written by: A. Melendez
• edited by: Linda Richter
• updated: 5/20/2011
This article explains in simple terms some of the most common characteristics of qualitative research. Characteristics of qualitative research enhance analysis of the how and why in a given project rather than the where and when of the project metrics.
slide 1 of 2
What is Qualitative Research?
Qualitative research is an analytical methodology used in many academic disciplines, typically in the social sciences. Also, it is used in fields such as market research. Qualitative researchers seek to gather a more comprehensive understanding of activities related to human behavior and the attributes that rule such behavior.
The qualitative approach is intuitive in nature and expands the scope of research to finding out the why and how of things that happen in addition to the what, where and when things happen. This characteristic of qualitative research causes the variable sampling for this type of study to be much smaller to work with than the larger and more complex samples used in quantitative researches.
The term qualitative research usually reminds us of a data collection processed without the use of any statistical or mathematical operation. One example of the use of qualitative research can be the evaluation of how good or how bad is the taste of grilled steaks cooked at different temperatures rather than evaluating the temperature numerical value itself. One characteristic of qualitative research is that researchers become convinced to a great extent of what it is that they are investigating, almost to the point of being biased to the expected results of the research. This is not meant to create prejudice for the work that qualitative researchers conduct, but it is a hard fact known in the academic world and it needs to be dealt with by most scholar researchers that take a qualitative approach for their investigations.
Because of this more stringent scrutiny, researchers are therefore almost forced to explain in clear terms the purpose of their investigation throughout the entire study while attempting to eliminate any prejudice. This is because qualitative research conceptualizes all analysis in a specific style, rather than being too simplistic. Qualitative research should never be used just to count, measure or provide statistical validation on a study. It also should never be used to replace quantitative methodology just because it may be too expensive to use qualitative research. A vital role and a characteristic of the qualitative approach is to assess social programs research because the methodology satisfies many of the requirements with better chances for success than quantitative approaches. Because of the subjectivity exhibited in the qualitative research methodology, it becomes more important to seek the answers for the why rather than the what on the research.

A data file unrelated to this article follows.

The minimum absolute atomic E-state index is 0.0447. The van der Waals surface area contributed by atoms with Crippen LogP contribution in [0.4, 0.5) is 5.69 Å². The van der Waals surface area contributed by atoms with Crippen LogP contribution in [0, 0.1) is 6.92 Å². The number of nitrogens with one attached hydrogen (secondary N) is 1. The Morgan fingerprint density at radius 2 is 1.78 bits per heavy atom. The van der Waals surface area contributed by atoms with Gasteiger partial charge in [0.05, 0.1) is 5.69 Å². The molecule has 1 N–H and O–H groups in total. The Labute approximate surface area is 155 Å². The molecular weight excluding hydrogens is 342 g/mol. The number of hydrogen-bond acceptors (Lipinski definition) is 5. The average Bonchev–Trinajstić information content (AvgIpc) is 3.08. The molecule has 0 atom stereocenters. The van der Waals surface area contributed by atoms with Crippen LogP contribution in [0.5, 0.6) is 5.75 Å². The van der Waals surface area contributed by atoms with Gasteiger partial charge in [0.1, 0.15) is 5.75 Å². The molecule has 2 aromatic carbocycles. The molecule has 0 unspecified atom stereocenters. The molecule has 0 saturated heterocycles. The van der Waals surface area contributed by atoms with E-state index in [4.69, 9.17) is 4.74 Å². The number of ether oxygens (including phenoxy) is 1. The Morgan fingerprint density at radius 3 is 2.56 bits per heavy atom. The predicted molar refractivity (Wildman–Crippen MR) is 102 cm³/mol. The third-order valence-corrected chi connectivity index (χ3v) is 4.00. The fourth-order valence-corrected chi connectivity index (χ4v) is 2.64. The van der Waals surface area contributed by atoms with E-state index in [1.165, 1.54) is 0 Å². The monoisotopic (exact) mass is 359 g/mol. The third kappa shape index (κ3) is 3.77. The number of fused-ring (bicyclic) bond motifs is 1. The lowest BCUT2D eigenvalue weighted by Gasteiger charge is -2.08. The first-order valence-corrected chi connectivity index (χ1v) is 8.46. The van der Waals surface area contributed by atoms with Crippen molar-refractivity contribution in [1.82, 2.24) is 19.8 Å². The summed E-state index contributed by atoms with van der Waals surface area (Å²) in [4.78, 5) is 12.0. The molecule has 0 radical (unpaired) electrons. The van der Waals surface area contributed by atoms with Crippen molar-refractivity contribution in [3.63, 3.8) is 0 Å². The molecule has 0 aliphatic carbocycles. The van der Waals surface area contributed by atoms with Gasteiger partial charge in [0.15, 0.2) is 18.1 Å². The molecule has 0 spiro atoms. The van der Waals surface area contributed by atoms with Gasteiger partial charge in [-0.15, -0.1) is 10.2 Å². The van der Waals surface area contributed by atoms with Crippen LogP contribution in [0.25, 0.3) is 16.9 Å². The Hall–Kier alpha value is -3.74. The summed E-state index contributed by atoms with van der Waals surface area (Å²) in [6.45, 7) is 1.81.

slide 2 of 2
According to Rolfe, “judging quality in qualitative research is symptomatic of an inability to identify a coherent ‘qualitative’ research paradigm and that, in effect, such a unified paradigm does not exist outside of research textbooks”. This makes it more challenging for the researcher or scholar learner to adopt this methodology as a standard for investigation since the paradigm that Rolfe refers to has to expand through thorough reading or via the experiences of more educated researchers.
Another characteristic of qualitative research is its promotion of a more diverse reaction from those who have been asked or surveyed. This is because the human behavior is taken more into consideration than metrics or numbers--therefore making the results more difficult to analyze, due to the variety of rules for interpretation of the responses. It is challenging but at the same time it can be fun.
Yet another characteristic of qualitative research relates to time and cost. This type of research can be pricey and time-consuming because of the time that the analysis of the responses may tak--and you've heard it before, “Time means money”. There are many voice questions about the value of qualitative research, especially in recent years. Most of the criticism comes from those who believe that the evidence is strictly circumstantial and lacks of hard metrics to be proven.
In conclusion, although the discussion here has been around the characteristics of qualitative research, it is important to emphasize that both qualitative and quantitative research methods form two different schools of research. On the surface it seems that qualitative research concerns the quality of research while quantitative research deals with simply numerical research. Qualitative researchers seek to appraise things as they are seen by humans, while making an effort to look at a realistic representation of life and providing an interpretative understanding of such mental drawing. Face it, qualitative research is not a hard science that will continue to draw criticism from quantitative researchers. Neither of these schools of thought is superior to the other, and when carried out correctly both provide what is needed for good research.
Hammersley, M. (2007). The issue of quality in qualitative research. International Journal of Research & Method in Education, 30(3), 287-305. doi:10.1080/17437270701614782, at http://www.marjee.org/pdfs/Hammersley_issue.pdf
Rolfe, G. (2006). Validity, trustworthiness and rigour: quality and the idea of qualitative research. Journal of Advanced Nursing, 53(3), 304-310. doi:10.1111/j.1365-2648.2006.03727.x, http://www.journalofadvancednursing.com/docs/1365-2648.2006.03727.x.pdf